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Antonio Pappano [Photo by Sheila Rock courtesy of IMG Artists]
06 May 2015

Antonio Pappano: Royal Opera House Orchestral Concerts

Ambition achieved! Antonio Pappano brought the Orchestra of the Royal Opera House out of the pit and onto the stage, the centre of attention in their own right.

Antonio Pappano, Royal Opera House Orchestra, Ravel, Chausson, Bernstein and Skryabin, Royal Opera House, London 4th May 2015

A review by Anne Ozorio

Above: Antonio Pappano [Photo by Sheila Rock courtesy of IMG Artists]


Concert performances are nothing new at the Royal Opera House. Pappano’s been doing them for years. In his capacity as Music Director at the Accdemica Nazionale di Santa Cecilia, he conducts orchestral repertoire most of the time. So it makes total sense that the Royal Opera (and Royal Ballet) should inaugurate a new series of concert performances to showcase their orchestra.

Even more significantly, though, the experience of opera, or ballet, is much enhanced by an understanding of the musical background and context.

Orchestral concerts can be a richly rewarding extension of the opera and ballet experience. People go out for many different reasons, and combinations thereof. Some go for megastar singers, or dancers, or for colourful costumes (whatever the actual nature of the work being performed. Some may even go for the pleasure of being outraged Before this concert, Pappano specifically mentioned Karol Szymanowski Król Roger, the sensation of the season. The opera is so unusual that it’s more productive to approach it, not as a stand-alone opera, but through the perspective of the composer’s music as a whole. Its themes run throughout Szymanowski’s output. It’s very closely related to his “The Song of the Night”, Szymanowski’s Third Symphony in particular. No Szymanowski song symphonies or orchestral songs this time, though, but works by Ravel, Chausson and Skryabin, his contemporaries and influences.

Opera orchestras, unlike symphony orchestras, play the same piece repeatedly through a run, and don’t usually venture far from the basic canon, so it must be refreshing to tackle new repertoire. Yet their experience with drama and dance give them an edge. As soon as they launched into Maurice Ravel’s “Une barque sur l’océan”, from Miroirs, we could hear the surge of giant waves, as vividly played ass if the music were illustrating some grand piece of theatre. The piece was originally written for solo piano, but orchestrated by Ravel himself. One could almost see the ocean swell, and imagine the tidal surge animating the waters. In the imagination, one could envisage the barque sailing towards unknown adventures. Shéhérazade immediately came to mind, an “opera” without words or voices, telling a glorious, dramatic story. “Alborada del gracioso”, also based on Miroirs revealed another mood. A guitarist, possibly Spanish, is playing.. Exuberant pizzicato suggest the plucking of strings, and the fast moving feet of dancers. The ROH orchestra is, of course a “dance band” as Pappano has said. Instinctively, they understand the relationship between music and physical movement.

IMG_7414.pngAntonio Pappano [Photo by Musacchio & Ianniello courtesy of IMG Artists]

Anna Caterina Antonacci brought diva glamour to Ernest Chausson’s Poème de l’amour et de la mer. Yet again, the orchestra’s flair for dramatic colour revealed itself. Although Antonnaci is a star, and sang expressively, this time, I, at least, was paying attention to the interplay between instruments, the abstract “voices” over which the solo voice wafts. Again, we heard the surge of the seas, reflecting the passion of the love song, The orchestra describes meaning so vividly that the meaning oif the text is amplified without obscuring the main vocal line.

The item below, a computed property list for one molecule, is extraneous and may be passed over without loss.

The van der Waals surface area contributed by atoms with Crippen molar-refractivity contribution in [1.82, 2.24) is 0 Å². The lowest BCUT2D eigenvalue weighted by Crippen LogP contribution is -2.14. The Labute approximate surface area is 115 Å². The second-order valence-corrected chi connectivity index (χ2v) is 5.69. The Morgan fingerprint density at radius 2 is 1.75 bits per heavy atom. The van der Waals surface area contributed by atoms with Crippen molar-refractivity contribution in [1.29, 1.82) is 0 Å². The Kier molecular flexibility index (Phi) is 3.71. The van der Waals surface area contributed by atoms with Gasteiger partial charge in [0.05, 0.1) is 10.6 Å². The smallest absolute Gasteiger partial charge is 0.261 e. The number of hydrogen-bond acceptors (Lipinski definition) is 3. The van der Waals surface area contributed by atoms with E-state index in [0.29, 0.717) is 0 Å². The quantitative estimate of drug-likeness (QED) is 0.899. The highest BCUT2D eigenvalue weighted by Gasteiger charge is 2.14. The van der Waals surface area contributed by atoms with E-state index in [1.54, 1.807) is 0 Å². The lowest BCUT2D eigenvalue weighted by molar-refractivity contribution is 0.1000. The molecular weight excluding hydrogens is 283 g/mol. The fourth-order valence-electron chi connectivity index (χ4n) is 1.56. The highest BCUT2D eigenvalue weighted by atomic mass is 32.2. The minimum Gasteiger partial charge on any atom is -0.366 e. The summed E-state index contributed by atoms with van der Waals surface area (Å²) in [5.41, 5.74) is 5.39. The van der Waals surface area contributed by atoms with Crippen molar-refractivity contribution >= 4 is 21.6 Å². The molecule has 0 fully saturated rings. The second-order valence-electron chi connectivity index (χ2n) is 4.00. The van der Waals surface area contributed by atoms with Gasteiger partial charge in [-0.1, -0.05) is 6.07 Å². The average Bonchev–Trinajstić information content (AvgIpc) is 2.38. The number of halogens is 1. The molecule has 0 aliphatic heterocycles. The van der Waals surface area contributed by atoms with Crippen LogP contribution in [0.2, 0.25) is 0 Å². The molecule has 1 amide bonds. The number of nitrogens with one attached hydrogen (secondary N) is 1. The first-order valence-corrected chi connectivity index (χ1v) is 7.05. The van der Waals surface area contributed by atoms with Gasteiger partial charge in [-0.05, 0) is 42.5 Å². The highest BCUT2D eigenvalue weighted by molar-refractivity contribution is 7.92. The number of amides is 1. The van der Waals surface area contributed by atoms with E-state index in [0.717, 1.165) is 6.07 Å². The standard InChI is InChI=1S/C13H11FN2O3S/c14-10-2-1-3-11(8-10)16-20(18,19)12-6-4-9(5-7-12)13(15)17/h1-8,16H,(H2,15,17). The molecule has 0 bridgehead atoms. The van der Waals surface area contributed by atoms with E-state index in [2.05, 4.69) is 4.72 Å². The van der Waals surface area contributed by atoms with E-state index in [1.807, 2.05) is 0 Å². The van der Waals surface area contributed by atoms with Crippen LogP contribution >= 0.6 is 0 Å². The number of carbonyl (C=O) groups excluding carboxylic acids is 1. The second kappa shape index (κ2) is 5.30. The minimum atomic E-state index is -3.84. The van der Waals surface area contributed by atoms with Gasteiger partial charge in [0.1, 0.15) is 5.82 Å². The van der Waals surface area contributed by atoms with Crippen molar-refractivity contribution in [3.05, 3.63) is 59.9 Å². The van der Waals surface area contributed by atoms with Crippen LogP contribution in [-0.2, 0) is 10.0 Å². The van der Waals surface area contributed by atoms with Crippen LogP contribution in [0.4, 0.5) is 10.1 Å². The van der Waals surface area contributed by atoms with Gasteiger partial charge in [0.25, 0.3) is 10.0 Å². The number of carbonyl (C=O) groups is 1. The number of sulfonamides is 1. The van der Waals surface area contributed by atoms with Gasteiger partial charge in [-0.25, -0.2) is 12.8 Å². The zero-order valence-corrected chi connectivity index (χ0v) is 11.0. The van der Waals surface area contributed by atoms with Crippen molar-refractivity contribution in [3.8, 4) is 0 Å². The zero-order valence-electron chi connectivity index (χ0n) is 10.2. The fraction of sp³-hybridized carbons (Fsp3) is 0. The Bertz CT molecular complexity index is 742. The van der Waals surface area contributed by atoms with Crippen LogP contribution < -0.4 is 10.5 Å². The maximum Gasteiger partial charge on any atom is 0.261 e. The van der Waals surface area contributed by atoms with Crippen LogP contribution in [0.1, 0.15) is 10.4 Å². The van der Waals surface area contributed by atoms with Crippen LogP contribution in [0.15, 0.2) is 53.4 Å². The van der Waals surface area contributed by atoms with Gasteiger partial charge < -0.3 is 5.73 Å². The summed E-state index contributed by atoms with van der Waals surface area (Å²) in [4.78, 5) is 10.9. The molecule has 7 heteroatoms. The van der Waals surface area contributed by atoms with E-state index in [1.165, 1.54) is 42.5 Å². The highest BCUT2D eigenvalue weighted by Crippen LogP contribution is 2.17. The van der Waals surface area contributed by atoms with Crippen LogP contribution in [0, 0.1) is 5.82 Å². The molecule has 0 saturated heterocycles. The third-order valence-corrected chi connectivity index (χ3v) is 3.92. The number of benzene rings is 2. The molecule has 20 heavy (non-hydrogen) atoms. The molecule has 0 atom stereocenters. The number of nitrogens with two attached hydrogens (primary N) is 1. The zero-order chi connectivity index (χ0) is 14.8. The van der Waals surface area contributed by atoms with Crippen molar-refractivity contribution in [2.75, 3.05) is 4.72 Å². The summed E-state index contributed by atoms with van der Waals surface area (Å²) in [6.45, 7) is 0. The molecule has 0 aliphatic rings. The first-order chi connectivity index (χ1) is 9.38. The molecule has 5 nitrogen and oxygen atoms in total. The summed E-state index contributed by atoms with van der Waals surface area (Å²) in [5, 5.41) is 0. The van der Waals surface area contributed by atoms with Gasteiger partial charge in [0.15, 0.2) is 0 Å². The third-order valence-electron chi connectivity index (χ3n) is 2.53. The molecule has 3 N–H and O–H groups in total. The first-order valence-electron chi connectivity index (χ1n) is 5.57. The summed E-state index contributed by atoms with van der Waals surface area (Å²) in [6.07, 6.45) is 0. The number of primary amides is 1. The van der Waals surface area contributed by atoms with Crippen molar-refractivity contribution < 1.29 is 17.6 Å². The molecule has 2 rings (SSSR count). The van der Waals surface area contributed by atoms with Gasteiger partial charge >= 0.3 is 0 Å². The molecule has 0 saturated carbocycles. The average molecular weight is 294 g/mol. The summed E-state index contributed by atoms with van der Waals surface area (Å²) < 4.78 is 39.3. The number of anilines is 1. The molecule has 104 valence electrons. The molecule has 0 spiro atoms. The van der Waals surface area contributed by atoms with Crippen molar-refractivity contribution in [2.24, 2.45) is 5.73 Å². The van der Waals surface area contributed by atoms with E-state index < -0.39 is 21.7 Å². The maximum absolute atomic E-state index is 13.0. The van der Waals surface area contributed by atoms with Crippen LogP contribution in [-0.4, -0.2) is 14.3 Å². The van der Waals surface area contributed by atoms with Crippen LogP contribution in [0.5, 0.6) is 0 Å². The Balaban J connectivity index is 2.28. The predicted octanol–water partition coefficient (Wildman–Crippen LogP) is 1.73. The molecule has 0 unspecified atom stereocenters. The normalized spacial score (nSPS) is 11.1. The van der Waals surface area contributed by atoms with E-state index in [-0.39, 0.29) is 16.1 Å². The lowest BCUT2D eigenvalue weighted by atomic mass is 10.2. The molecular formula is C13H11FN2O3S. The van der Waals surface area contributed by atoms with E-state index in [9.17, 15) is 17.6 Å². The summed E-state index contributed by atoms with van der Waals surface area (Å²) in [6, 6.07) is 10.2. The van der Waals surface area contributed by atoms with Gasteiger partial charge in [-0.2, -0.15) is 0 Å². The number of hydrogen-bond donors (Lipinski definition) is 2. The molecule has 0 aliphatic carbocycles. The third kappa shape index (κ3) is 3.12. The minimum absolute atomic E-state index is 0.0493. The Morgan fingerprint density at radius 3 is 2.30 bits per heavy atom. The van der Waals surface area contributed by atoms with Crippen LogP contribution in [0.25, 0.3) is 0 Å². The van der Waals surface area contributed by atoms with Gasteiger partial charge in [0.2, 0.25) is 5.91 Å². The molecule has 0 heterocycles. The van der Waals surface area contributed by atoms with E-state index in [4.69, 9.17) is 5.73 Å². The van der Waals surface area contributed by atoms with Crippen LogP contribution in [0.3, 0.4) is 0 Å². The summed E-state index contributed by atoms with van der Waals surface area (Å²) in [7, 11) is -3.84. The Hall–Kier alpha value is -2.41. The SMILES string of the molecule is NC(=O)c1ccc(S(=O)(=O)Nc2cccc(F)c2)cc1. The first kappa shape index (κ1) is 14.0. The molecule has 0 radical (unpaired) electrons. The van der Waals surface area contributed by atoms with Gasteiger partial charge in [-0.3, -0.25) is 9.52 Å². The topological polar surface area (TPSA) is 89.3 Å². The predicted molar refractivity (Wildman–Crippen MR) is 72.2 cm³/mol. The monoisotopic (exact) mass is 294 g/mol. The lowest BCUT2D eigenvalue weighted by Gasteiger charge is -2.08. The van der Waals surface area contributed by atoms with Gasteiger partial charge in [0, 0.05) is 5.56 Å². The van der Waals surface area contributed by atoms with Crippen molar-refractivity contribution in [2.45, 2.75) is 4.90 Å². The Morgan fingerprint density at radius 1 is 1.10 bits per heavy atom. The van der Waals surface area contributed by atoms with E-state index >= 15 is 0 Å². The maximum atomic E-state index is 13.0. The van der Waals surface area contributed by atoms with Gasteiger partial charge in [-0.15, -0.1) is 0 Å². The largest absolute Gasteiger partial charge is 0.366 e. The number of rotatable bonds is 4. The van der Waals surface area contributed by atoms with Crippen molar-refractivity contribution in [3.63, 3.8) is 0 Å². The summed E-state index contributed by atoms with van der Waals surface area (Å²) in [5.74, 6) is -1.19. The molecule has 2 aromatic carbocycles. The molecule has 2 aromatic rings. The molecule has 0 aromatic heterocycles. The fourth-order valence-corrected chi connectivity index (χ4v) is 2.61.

Perhaps Pappano wanted to inject a bit of comic relief between the florid intensity of Chausson and Skyriabin. Hence Leonard Bernstein’s Fancy Free. There’s a Royal Ballet connection, since the piece was conducted by Bernstein himself at Covent Garden in 1946. It’s a chance for the orchestra to demonstrate different styles , eg jazz, big band music and so on, with some lively parts for solo players to “dance”, as dancers might, in front of the ensemble. It’s clever and cheerful the occasion, but one wonders if West Side Story, which I love, might be the closest Bernstein got to the emotional depths of opera.

And thus to Alexander Skryabin’s Le Poème de l’extase, with which the concert reached its heady climax. Wave after wave of extravagant, impressionistic chromaticism : perhaps such ecstasy is too extreme to be confined within the parameters of text. In many ways, this, too is a song symphony though the singers are invisible, sublimated into instrumentation. Skryabin simply supplies titles : “His Soul, in an orgy of love” and “The realization of a fantastic dream”.. The listener interprets meaning through imagination. A hundred years after its premiere, Le Poème de l’extase, is still so shockingly avant garde that the concept of words abstracted into music still unsettles some.The Szymanowski connection is very strong indeed. King Roger dreams, tantalized by fantasies of sensual discovery. ends with a cataclysmic blast of aural light,. Has King Roger found apotheosis Has he, too, discovered that his god is as beautiful as himself ? Skryabin’s Le Poème de l’extase, also ends in a blaze of dazzling light, so powerful that I had to cover my ears so as not to be overwhelmed. The opera and tone poem are very different but very much connected. Skryabin’s title for his third movement is “The glory of his own art”, a Nietzschean triumph of will, perhaps, or a statement of faith in the transformative power of art. Entirely in tune with the values of Król Roger.

Anne Ozorio

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